Posted on: September 12, 2019 by Huntersure LLC.
Liability policies for clients are usually broken down into two categories: occurrence or claims-made. This system helps to streamline the process of handling claims, expediting everything from payouts to updating a current policy’s limits.
An occurrence policy provides coverage for claims that result from an injury or another event that occurs during the term of a policy. For a claims-made policy, claims that are made during the policy period are covered, and coverage depends on the timing of the claim itself. This is true in any industry, including insurance for a legal professional with attorney professional liability insurance.
So, since the two coverages are essentially the same and cover some of the same ground, what’s the difference, and what kind of policy should someone in the legal sphere pursue to stay protected against claims?
Most liability policies are formulated on the occurrence version of the commercial general liability coverage form as it covers damages that the insured or any other insured becomes legally obligated to pay due to bodily injury or property damage. The alleged bodily injury or damage must be caused by an occurrence that happens in the coverage territory, during the policy period, and be unknown to the insured prior to the policy’s start.
Claims may be made during the policy’s period or anytime after that. One perk that an occurrence policy has is that it covers claims filed many years following the expiration of a policy period.
What most people get confused by is the fact that a claims-made policy is mostly similar to an occurrence policy. Everything from exclusions to limits and definitions to who is insured is very similar. Just like the occurrence policy, a claims-made policy covers damages that the insured becomes obligated to pay legally because of bodily injury or property damage.
But there are two provisions in the claims-made policy that creates a major divergence. For one, a claim for damages must first be made against any insured during the policy period. Second, the bodily injury or property damage must happen on or after the retroactive date if one is shown in the declarations portions of the form, but not any time after the policy period expires.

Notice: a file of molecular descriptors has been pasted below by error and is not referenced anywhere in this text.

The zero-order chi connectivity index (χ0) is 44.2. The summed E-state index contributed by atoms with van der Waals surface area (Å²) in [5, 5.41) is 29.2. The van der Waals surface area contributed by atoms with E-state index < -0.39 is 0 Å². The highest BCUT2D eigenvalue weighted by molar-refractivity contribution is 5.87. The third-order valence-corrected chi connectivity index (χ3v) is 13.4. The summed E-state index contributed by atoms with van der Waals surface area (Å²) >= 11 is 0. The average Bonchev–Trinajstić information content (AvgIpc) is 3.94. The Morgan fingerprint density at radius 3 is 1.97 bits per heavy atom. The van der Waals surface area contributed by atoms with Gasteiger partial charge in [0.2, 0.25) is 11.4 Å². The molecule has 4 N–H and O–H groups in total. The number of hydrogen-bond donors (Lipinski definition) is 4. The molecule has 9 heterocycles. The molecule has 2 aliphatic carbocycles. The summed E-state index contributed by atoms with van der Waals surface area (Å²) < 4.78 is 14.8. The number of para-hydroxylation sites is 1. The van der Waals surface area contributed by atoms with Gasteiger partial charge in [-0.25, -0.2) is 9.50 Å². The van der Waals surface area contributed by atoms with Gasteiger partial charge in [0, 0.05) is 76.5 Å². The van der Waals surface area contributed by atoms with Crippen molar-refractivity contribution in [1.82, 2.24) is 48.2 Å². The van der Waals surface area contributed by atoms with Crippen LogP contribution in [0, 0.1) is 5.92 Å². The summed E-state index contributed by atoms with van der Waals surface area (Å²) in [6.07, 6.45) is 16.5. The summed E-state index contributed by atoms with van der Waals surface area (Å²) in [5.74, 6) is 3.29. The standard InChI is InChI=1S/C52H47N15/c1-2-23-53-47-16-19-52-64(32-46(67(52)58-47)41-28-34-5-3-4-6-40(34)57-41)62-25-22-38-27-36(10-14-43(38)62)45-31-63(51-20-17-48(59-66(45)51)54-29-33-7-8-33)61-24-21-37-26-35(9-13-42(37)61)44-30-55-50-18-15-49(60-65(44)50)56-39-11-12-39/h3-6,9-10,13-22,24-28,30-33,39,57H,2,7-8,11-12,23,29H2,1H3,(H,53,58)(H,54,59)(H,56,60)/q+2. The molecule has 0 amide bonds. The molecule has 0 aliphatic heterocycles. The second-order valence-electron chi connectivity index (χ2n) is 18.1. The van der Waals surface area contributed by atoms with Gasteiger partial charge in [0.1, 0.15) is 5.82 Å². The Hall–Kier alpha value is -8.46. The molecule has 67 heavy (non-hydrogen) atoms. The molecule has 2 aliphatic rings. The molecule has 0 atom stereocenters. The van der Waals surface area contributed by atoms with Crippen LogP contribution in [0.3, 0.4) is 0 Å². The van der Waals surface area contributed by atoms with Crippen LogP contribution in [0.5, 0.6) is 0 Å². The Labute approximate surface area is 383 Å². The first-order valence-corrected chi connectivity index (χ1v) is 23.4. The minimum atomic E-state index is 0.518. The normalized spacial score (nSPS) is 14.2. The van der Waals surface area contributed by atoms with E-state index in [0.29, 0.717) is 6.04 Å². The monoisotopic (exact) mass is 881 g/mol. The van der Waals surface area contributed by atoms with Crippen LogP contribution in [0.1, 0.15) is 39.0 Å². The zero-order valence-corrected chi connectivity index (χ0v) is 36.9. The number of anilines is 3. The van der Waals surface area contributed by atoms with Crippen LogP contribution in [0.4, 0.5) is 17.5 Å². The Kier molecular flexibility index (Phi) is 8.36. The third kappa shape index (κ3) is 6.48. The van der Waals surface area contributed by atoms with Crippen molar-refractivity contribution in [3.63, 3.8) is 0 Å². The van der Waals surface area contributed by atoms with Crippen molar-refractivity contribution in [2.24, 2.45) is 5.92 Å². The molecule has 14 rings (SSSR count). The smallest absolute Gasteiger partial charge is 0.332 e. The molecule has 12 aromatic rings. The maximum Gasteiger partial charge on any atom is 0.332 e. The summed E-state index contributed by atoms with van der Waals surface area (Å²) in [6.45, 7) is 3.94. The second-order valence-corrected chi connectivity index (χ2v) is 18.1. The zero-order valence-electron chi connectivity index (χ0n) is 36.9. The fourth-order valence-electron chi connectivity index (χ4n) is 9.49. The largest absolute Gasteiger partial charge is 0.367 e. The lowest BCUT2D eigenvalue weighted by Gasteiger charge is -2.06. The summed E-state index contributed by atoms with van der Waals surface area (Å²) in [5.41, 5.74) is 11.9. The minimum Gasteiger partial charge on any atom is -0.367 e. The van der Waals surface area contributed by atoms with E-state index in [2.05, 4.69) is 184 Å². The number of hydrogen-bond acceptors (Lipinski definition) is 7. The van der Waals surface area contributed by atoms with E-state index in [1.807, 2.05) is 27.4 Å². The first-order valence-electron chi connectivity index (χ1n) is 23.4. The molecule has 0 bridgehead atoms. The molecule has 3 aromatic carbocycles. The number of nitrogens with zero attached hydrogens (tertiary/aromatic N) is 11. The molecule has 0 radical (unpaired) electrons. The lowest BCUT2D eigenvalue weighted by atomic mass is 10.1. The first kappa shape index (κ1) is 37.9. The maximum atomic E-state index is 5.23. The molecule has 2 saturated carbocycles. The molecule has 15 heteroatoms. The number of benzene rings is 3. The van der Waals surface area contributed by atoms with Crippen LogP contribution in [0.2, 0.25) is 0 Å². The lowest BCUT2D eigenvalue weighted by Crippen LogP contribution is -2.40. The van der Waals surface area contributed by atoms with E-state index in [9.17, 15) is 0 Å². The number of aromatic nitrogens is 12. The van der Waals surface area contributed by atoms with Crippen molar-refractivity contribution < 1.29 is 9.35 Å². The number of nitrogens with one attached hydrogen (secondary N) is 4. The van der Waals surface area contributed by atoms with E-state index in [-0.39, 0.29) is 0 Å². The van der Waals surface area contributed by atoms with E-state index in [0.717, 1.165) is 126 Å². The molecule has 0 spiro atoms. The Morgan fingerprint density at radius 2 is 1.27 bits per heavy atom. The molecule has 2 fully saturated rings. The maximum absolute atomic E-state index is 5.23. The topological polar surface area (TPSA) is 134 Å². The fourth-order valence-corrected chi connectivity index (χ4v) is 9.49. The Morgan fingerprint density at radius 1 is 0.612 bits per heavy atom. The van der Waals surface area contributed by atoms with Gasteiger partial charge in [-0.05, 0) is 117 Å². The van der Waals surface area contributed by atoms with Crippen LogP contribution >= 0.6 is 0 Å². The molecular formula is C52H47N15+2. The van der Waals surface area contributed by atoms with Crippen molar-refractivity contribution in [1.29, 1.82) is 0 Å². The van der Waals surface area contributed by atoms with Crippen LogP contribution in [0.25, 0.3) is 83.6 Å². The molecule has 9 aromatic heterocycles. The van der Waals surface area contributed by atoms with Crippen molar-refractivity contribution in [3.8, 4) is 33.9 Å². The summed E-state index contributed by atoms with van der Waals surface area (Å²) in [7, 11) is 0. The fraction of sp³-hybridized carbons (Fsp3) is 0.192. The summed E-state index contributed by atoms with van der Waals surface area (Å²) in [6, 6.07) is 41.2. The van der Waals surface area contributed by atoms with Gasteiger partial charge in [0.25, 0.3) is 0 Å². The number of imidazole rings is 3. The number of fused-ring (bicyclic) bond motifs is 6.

A claims-made policy may include a retroactive date. When this is the case, no coverage is provided for claims resulting from events that happened before the date written in the form. The retroactive date is the earliest date on which injury or damage may happen and still be covered under the policy’s outline.
All claims-made policies spell out that claims must be made during the policy period Many policies do not explicitly outline a certain time period for reporting claims. Instead, they justs tate that claims must be made as soon as possible. Some policies can be more restrictive as they require claims to be made and reported to the insurer during the policy period.
There is the option for an extended reporting period. Coverage gaps can be protected against if a client purchases an extended reporting period in their policy. This extends the time period during which claims may be made and reported to the insurer of their coverage. It doesn’t extend a policy and claims are covered if they result from an injury that happened before a policy expires.
At Huntersure, we specialize in providing quality professional liability solutions to accounting professionals. Our Accountant Liability Insurance program provides coverage for accountants, auditors, bookkeepers, and tax preparers, so no matter where your clients lie in the industry they can have the coverage they need to protect themselves and their assets. To learn more about our operation and our Professional Liability Insurance solutions, contact us today at (855) 585-6255.
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